Cotton Candy Grapes with Bag

As you are pushing your cart through the grocery store, looking for your next purchase, you come across a piece of fruit that catches your eye. You look it over, check for any blemishes or bad spots, and if it meets your personal specifications, you place it into your cart and keep going about your business. The act of picking up and selecting a piece of fruit is not a complex one. For most people it doesn’t even last more than a minute. Have you ever thought about more about how that piece of fruit got to the store? Your selection of the fruit is the end of a long process of planting, pruning, tasting, harvesting, planting more, pruning more, tasting more, harvesting more, and so on for what could have been years. To show you what goes into bringing a piece of fruit to the consumer I am going to share with you the super-popular Cotton Candy grape’s journey from the vine to your store.

Cotton Candy Grapes on Vine

Photo courtesy of Grapery’s facebook page

A Decade Long Journey

This week I had the privilege of speaking with Jim Beagle, the CEO of Grapery out of Bakersfield, California. They are the growers of Cotton Candy grapes. They have been working with Horticulturalist David Cain and International Fruit Genetics to create new grape varieties through classic hybridization. This is done through crossing different species of grapes. Once that is done and you have a plant, it has to be grown. Now you have to wait until it fruits and taste the fruit to see if it’s any good. It takes 2 to 3 years to produce fruit. If it passes that test you need to determine whether or not this grape is commercially viable – tack on another 8 to 10 years. You have to be able to produce enough to supply stores and it has to grow well enough to produce enough fruit. Even if you grow a grape that tastes great, if you can’t meet the challenges of growing it, then it will still never see the light of day in the supermarket. It is a long process of trial and error. The success rate is very low. So when something as good as a Cotton Candy grape comes along it truly is an extraordinary find. A find that took ten years to get to your table.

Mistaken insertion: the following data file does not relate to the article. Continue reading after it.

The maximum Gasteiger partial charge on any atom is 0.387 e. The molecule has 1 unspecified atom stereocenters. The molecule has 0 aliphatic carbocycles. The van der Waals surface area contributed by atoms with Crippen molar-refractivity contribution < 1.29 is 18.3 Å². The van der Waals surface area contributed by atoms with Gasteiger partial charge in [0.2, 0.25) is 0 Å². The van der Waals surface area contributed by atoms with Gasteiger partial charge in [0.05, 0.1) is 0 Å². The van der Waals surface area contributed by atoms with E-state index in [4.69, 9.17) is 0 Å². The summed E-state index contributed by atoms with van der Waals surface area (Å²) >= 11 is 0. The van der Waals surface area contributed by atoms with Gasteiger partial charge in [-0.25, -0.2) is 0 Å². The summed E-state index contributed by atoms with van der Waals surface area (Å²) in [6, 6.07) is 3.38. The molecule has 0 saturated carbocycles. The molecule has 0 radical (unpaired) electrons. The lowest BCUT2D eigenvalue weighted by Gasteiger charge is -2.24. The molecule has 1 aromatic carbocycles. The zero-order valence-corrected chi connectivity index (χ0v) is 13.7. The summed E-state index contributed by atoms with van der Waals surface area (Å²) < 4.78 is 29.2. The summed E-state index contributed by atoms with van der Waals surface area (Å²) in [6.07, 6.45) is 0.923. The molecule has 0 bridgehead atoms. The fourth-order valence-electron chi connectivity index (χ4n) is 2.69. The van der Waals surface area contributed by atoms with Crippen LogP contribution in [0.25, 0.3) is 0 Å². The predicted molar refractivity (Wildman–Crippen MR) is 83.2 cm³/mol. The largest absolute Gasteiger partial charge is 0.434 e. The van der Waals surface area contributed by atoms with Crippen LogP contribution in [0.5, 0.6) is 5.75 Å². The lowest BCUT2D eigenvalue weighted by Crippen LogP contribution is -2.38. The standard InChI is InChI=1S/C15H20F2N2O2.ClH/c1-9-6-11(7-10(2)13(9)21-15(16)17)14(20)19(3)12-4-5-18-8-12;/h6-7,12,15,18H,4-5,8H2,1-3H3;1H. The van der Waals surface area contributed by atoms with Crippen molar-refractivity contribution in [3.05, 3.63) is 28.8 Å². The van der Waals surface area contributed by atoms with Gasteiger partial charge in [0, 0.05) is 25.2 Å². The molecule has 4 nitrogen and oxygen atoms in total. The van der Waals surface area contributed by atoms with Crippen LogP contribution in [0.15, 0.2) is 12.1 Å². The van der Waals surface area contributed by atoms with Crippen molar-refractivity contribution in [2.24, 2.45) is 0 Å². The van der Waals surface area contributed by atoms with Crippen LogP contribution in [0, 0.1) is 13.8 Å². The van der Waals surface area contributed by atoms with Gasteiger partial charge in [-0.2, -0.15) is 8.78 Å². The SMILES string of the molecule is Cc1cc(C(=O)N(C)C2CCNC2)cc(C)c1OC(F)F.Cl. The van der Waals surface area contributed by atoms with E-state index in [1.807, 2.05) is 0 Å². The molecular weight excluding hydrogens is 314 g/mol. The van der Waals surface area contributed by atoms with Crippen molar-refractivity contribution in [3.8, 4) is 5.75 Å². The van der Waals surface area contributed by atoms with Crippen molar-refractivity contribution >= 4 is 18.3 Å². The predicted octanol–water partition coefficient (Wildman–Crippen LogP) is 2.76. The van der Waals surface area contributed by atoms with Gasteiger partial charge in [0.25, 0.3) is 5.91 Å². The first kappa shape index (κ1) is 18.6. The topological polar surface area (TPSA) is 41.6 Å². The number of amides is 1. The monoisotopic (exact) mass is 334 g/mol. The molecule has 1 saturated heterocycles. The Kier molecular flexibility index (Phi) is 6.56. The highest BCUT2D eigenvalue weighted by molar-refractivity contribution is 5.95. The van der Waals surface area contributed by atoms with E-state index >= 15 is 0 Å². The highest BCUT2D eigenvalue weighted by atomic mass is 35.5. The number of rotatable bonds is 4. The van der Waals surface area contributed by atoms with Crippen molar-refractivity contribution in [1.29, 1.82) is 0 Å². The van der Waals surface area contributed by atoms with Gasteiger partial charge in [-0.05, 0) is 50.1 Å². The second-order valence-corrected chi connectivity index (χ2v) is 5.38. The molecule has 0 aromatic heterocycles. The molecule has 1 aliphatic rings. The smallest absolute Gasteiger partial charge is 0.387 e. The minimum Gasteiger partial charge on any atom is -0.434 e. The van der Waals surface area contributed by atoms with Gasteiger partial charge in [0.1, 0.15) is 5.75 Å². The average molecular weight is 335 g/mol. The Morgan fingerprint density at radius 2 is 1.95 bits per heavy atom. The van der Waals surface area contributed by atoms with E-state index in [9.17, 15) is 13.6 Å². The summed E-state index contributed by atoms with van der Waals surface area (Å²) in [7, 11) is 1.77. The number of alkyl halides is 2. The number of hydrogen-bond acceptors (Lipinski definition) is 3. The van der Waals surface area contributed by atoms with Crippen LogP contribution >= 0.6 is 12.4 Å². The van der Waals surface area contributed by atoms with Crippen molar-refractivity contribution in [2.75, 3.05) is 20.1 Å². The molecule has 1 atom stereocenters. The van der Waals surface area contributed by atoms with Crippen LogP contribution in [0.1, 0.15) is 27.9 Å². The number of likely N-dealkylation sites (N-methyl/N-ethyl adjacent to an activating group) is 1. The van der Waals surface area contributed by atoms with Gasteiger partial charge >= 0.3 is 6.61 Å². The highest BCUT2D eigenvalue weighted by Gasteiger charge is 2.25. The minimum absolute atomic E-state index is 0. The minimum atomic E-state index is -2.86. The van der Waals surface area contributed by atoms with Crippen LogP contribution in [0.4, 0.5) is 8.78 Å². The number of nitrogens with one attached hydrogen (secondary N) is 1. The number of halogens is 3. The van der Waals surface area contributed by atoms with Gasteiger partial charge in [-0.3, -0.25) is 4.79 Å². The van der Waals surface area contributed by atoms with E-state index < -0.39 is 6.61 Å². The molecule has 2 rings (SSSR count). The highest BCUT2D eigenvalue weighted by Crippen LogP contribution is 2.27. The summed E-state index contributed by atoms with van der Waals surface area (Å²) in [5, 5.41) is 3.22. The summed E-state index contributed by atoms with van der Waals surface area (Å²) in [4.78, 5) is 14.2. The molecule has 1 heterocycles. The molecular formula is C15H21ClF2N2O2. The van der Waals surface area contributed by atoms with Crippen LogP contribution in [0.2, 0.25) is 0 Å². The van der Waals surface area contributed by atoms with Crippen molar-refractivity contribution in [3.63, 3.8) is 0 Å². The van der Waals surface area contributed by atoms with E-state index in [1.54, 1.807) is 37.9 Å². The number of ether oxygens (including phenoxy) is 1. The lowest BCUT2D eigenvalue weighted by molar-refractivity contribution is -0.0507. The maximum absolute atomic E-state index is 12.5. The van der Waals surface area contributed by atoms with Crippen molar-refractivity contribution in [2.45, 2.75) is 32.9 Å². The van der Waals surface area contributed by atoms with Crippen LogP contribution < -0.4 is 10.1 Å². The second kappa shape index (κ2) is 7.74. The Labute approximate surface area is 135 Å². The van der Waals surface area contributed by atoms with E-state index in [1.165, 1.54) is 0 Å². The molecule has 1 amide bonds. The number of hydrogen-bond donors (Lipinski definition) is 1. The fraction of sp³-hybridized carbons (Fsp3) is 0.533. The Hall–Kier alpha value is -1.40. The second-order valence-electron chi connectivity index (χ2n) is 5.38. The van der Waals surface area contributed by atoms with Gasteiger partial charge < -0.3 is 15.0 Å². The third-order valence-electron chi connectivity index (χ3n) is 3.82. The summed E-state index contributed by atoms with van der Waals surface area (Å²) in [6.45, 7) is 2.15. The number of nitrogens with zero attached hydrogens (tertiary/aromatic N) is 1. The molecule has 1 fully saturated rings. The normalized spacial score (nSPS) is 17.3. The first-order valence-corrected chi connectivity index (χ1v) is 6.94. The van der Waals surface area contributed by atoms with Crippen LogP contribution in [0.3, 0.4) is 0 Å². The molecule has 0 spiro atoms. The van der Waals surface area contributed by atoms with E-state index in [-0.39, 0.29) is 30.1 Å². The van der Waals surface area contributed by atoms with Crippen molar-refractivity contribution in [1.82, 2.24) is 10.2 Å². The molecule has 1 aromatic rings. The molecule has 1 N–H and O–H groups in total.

Cotton Candy Grapes Up Close

Toffee Caramel Grapes?

One of the most interested things I learned while talking with Jim Beagle was that the original name for Cotton Candy grape was Toffee Caramel. When he was out in the field tasting the grapes that’s the flavor profile that came to mind. Later, when others tried it, they felt it tasted just like Cotton Candy. The difference is all in the temperature. When Jim was tasting the grapes in the field they were warm out in the 90 degree weather. It wasn’t until they were chilled in cold storage that the flavor of Cotton Candy was really pronounced. If you try the grapes at room temperature they just aren’t as good, they are better cold.

My daughters doing their own taste test!

My daughters doing their own taste test!

Taste Tests

Once you have a great tasting product that seems to be commercially viable you need to get people interested in the grape. One way Grapery did this was to reach out to Henry’s Farmers Market stores (now merged with Sprouts). They did a taste test of grapes including Cotton Candy, Witch Fingers (at the time called Chile Pepper grapes), and a Muscat type. The Grapery wants to grow grapes that people are going to want to buy. People were blown away by the Cotton Candy grapes and not as much by the Muscat type that Jim personally loves. This began a relationship between Grapery and Sprouts. Grapery is able to deal directly with them. They have also reached out to other stores, sending them samples of their grapes. In 2014, they launched their Flavor Pop grapes, featuring 8 very limited varieties. These grapes are so limited that very few stores will get them and if they do they may only receive a single case. In the end this is putting the grapes in the hands of produce workers, buyers, and some customers to try and give feedback.